As an Australian, there is one cultural mistake that even after nearly 18 years on the African continent I still occasionally make. To give some context, if you are looking for information from a stranger in Australia people are accustomed to the questions being delivered in a concise manner. For example; if you want directions to the nearest ATM machine, you don’t waste time, a simple ‘Hey mate, could you direct me to the nearest ATM’ is common. The person will then either direct you in the right direction, or tell you they don’t know. Conversation over, life goes on.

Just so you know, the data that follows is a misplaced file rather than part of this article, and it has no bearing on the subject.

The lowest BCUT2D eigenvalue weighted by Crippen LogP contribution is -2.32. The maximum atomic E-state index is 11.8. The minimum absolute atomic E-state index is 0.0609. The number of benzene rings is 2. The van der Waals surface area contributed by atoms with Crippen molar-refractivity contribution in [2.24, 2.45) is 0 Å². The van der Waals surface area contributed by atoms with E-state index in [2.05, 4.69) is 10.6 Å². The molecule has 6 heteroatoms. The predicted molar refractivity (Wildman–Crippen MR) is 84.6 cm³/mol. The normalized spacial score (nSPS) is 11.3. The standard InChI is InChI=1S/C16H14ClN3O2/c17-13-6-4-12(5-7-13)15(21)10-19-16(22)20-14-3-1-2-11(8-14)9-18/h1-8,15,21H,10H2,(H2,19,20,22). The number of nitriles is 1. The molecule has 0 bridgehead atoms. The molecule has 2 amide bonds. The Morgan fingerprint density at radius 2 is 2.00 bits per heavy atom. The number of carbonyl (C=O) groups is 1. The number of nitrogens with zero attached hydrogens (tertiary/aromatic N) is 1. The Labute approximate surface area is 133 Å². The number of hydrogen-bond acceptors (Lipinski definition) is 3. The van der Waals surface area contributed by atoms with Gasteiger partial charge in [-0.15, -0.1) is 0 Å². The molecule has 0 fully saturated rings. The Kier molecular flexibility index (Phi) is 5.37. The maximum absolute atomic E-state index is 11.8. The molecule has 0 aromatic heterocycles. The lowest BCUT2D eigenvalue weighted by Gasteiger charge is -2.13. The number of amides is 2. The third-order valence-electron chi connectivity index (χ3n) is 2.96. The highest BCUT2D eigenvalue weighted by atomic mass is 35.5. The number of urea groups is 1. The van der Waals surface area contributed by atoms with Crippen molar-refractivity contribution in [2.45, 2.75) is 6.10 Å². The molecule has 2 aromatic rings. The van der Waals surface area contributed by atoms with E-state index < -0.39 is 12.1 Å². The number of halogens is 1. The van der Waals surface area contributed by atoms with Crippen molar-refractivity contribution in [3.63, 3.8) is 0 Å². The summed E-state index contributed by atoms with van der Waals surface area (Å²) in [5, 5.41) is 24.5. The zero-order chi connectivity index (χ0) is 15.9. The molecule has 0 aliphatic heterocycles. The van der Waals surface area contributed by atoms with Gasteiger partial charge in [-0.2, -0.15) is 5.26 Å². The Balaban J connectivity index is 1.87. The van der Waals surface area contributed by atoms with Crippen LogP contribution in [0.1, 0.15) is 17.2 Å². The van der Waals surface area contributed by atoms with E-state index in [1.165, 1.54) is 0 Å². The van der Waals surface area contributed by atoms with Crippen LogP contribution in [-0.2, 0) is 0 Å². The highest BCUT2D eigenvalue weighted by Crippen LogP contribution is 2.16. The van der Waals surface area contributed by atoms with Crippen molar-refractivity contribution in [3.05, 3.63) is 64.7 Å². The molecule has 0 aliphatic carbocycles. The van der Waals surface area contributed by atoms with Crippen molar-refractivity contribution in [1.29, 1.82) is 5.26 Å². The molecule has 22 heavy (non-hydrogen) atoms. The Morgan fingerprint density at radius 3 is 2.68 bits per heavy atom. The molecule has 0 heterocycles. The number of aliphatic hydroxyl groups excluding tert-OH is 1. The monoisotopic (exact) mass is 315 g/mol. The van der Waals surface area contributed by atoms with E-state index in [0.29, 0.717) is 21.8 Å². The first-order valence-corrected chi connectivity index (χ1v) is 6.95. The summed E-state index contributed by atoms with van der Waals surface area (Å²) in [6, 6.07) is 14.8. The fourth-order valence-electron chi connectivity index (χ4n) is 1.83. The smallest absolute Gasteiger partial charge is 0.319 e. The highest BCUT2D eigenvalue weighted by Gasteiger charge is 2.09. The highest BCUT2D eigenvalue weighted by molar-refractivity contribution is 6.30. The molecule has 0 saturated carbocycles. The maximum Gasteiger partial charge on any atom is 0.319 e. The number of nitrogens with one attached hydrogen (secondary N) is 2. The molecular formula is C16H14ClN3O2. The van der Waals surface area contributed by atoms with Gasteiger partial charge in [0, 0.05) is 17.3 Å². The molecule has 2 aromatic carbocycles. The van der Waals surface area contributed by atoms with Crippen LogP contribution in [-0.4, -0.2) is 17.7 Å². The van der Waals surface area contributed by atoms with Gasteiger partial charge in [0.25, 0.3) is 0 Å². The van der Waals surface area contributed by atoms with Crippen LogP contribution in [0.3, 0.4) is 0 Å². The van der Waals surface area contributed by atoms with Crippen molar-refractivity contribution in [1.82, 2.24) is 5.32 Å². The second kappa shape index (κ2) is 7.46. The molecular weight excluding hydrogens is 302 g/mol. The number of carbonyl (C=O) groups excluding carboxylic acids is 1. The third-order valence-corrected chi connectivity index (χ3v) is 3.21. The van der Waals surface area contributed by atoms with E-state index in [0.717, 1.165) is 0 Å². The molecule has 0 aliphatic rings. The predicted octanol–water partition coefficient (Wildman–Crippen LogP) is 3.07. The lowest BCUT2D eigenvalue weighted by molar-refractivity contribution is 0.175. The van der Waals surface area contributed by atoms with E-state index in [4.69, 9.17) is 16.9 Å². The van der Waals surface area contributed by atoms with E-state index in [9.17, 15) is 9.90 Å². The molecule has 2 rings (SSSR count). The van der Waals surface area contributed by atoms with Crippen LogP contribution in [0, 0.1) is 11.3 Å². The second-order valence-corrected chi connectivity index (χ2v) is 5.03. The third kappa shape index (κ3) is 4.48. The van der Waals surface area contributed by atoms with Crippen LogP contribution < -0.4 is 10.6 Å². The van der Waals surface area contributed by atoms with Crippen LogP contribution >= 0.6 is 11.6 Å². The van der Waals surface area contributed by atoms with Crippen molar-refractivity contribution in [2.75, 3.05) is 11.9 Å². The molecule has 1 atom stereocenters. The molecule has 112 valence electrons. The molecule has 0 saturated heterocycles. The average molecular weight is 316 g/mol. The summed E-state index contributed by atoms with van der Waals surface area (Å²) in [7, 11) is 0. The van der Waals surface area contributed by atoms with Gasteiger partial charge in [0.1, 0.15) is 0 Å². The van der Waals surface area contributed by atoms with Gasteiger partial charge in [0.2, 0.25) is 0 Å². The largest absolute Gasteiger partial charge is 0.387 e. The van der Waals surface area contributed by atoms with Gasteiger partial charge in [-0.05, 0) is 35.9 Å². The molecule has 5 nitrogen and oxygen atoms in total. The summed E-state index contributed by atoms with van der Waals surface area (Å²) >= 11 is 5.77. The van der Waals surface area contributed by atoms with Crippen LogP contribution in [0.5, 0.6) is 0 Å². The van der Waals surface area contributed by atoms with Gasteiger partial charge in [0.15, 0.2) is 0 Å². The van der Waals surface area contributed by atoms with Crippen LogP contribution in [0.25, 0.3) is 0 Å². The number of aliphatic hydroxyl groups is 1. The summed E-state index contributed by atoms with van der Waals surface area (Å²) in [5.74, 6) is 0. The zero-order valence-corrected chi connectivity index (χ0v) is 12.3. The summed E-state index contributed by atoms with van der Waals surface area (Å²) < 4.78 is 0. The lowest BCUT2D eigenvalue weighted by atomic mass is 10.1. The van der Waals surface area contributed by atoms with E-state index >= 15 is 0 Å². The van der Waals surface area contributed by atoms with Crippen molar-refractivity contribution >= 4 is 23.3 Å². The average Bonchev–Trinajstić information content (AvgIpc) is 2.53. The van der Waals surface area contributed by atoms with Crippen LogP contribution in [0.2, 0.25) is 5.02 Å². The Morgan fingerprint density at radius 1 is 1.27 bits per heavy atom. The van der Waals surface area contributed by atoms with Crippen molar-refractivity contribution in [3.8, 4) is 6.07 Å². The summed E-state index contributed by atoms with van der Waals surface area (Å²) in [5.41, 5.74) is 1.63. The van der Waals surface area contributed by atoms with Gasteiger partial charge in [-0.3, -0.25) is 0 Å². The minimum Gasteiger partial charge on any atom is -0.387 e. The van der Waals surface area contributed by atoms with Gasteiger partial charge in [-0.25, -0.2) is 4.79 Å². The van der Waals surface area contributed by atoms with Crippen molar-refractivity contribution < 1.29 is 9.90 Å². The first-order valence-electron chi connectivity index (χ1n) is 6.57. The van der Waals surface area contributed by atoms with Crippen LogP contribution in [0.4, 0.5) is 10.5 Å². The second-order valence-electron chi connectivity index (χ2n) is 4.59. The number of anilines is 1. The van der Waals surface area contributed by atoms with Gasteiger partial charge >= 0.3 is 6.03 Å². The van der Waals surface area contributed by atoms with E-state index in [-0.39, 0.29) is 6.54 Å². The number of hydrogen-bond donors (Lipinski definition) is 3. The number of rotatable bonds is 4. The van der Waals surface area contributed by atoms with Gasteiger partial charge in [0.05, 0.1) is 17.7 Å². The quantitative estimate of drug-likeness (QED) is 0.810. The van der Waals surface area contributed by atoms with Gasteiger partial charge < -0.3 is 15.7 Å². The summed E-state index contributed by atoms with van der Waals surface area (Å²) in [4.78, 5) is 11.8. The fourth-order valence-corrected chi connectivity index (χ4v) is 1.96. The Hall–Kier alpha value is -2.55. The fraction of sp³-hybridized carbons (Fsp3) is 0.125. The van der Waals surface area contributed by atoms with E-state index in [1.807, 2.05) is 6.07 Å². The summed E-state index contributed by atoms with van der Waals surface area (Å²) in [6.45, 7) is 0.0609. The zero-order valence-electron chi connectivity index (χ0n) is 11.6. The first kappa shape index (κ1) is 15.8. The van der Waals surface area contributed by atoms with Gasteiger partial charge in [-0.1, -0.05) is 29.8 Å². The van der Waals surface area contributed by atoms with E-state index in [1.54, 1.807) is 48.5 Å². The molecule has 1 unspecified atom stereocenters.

In West Africa though, if you had done this you would have committed a cultural faux pas. It’s incredibly uncommon to walk up to a stranger and just blurt out a question. Greetings are a very important part of daily life. As a tourist you will not be expected to delve into the intricacies of a customary greeting. Especially considering each language and dialect has its own special set of greetings that no short-term visitor can expect to know. But commonly these greetings revolve around asking how are you?, your family?, the house? etc. Once the greetings are completed then the questions can begin.
To get it right, when you want to ask someone a question or just to simply have a chat, a simple, ‘hi’, ‘how are you’, ‘I have a question’ will go a long way.